Nikki Kimball, 2014 Marathon des Sables Champion, Interview

An interview with Nikki Kimball after her win of the 2014 Marathon des Sables.

By on April 15, 2014 | Comments

American Nikki Kimball won the 2014 Marathon des Sables (MdS) in the Moroccan Sahara. In the following interview, Nikki talks about how her week of racing played out, how she gained an advantage over the rest of the women’s competition, and whether she thinks she’ll race the MdS again.

[Editor’s Note: Get up to speed on this year’s race with our full 2014 Marathon des Sables results article.]

[Click here if you can’t see the video above.]

Nikki Kimball, 2014 Marathon des Sables Champion, Interview

iRunFar: Hi, I’m Kirsten Kortebein and I’m here with Nikki Kimball. Congratulations, first of all.

Nikki Kimball: Thank you very much.

iRunFar: I have a couple questions for you. Can you walk us through the first couple days of the race? You were in a deficit until the long stage. Where was your mindset? Were you trying to get your bearings or simply surviving? What was your thought process behind that?

Kimball: I kind of am always a come-from-behind runner at least as of late. So my intention the first day was to do it as a training run and to be completely fresh after day one. That’s exactly what I did. Day two, I kind of decided to push Laurence Klein just to see if she’d try to push harder, but I did that just for a couple kilometers of the first race and then backed off again because I know she’s way faster on the flats and that I’d have to win by being really, really smart if I was going to win. Those were the first two days.

iRunFar: Nice. Very cool. Can you tell me about what happened on the third stage when you did finally pass Laurence? Was there a mindset shift for you or was there a new confidence? What were you thinking then?

Kimball: No, I just… the third stage I felt great the whole time. I did the first two stages because I was going easy. I felt confident and good the whole time even before seeing her. It’s always exciting seeing the person you were trying to pass in front of you. I see that pink outfit and that perfect running stride and I’m like, Yeah, that’s great!

iRunFar: That’s awesome. The fourth day for you ended up being good, but mentally you have said it was quite tough. Can you articulate the difficulty be it physical or mental or emotional? Was it anything to do with the head or the distance or the climb? What was it?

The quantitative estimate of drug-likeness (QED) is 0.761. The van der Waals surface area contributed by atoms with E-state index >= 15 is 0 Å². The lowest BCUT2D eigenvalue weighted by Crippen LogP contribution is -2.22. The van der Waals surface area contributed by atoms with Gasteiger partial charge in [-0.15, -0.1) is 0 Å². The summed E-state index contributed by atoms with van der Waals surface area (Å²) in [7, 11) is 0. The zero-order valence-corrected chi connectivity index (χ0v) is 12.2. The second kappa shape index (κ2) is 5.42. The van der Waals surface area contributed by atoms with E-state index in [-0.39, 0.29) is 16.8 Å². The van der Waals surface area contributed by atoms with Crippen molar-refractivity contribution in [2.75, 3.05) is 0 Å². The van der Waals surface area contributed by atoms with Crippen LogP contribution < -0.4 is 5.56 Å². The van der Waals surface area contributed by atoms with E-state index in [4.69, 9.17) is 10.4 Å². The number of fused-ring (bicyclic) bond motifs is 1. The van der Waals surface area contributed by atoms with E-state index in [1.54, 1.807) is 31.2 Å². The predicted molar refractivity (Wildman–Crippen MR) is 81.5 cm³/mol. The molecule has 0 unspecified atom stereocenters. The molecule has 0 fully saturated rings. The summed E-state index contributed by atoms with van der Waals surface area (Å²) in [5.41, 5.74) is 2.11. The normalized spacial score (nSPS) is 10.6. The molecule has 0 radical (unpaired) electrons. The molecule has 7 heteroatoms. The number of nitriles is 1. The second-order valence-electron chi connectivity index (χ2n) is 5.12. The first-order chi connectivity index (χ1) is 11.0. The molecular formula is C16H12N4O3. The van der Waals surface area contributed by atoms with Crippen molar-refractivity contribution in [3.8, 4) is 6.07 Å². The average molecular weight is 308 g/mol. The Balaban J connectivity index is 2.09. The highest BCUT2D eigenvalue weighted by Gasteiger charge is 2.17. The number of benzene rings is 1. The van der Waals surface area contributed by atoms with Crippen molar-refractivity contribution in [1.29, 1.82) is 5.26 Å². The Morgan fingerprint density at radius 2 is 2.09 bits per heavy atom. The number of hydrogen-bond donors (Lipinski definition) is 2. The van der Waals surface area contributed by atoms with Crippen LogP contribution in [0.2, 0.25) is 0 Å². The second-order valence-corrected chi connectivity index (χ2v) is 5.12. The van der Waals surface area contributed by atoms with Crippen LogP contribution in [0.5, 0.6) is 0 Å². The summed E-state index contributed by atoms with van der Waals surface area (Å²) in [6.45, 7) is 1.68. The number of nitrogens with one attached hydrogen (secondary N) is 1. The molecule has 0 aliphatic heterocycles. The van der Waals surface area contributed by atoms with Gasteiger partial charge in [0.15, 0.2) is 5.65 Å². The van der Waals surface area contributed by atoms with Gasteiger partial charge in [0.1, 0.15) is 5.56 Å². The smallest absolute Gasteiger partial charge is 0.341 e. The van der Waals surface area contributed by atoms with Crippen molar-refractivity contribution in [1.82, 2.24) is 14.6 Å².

Kimball: The fourth day was mentally only tough because I had a bad patch between Checkpoint 3 and 4. I actually was in a really good space. I was happy. That was good. I knew that I had to nail it on that day. That was my strength. That was my only trump card I had in this race because I don’t know the race, I hadn’t done any heat training; so I knew I had to nail it. The toughest part was definitely I just slowed down. All of a sudden I was dragging a piano behind me. It was just so bad. But then I got to Checkpoint 4 and everybody else said, “Oh man, that was so bad.” So realizing that we were all miserable together and it wasn’t just uniquely me, I realized I probably hadn’t destroyed my race going slowly in that section.

iRunFar: That makes a lot of sense. After you did pass Laurence, did you change your approach at all or did you just keep doing your own thing and focusing on your own race?

Kimball: I was sort of focused on my own race. I passed her before Checkpoint 2 and then it was just sort of my race from then on. I stayed within myself and tried to govern my body. Then I really pushed the last two checkpoints from Checkpoint 4 on. I wanted to build the biggest cushion I could so I could relax today. So that’s what I did. I didn’t leave anything on the course.

iRunFar: Yeah. Very good. Then can you tell me what for you was the best part of the race and what was the worst or what was the most difficult or unexpected for you?

Kimball: The best part was just finishing today just because I wasn’t in a good headspace today. Finishing—I was just ready to be done because we weren’t really racing the last stage because we had an hour between each of the top ladies. So it made it hard to do the last stage because I’m used to still being in a race, but it wasn’t. So I guess the best and worst were just out of juxtaposition. If you just had the worst part that you’re really not psyched on and then being done with that, it’s just great.

iRunFar: Yeah. Is there anything that you found to be unexpectedly difficult about the MdS that you hadn’t really thought about in advance? Any unexpected weather elements or anything strange like that?

Kimball: Not at all. I talked to Meghan Hicks a lot about this race, or not a lot but more than anyone else, and I’ve talked over the years to Jay and Lisa Smith-Batchen. Between those guys, they prepared me well for this. So I kind of knew that that was going to happen. I guess the unexpected really great thing was climbing the jebels. There were some just stunning views. I did not think it was going to be this beautiful. Yes, it’s stark and kind of all one-colored here, but there are differences in the tones of the colors and there is a unique beauty to this place. I’ve never seen anything like it.

iRunFar: That’s for sure. What are your thoughts in terms of next year? Do you think you’ll come back?

Kimball: I doubt it, no. It’s a bad time of year for me to be fit. It’s been fun, but I think I prefer either regular ultras or Fastest Known Times (FKT) or stage races that are team events or something like that. This is great. It’s been a fantastic experience, but I think probably not. You might ask me in a week and I might say, “Yes, I can’t wait to do it again!”

iRunFar: Cool. Well maybe, perhaps, we’ll see you next year.

Kimball: Exactly.

iRunFar: Thank you so much, Nikki, and again, congratulations.

Kimball: Thanks so much, Kirsten.

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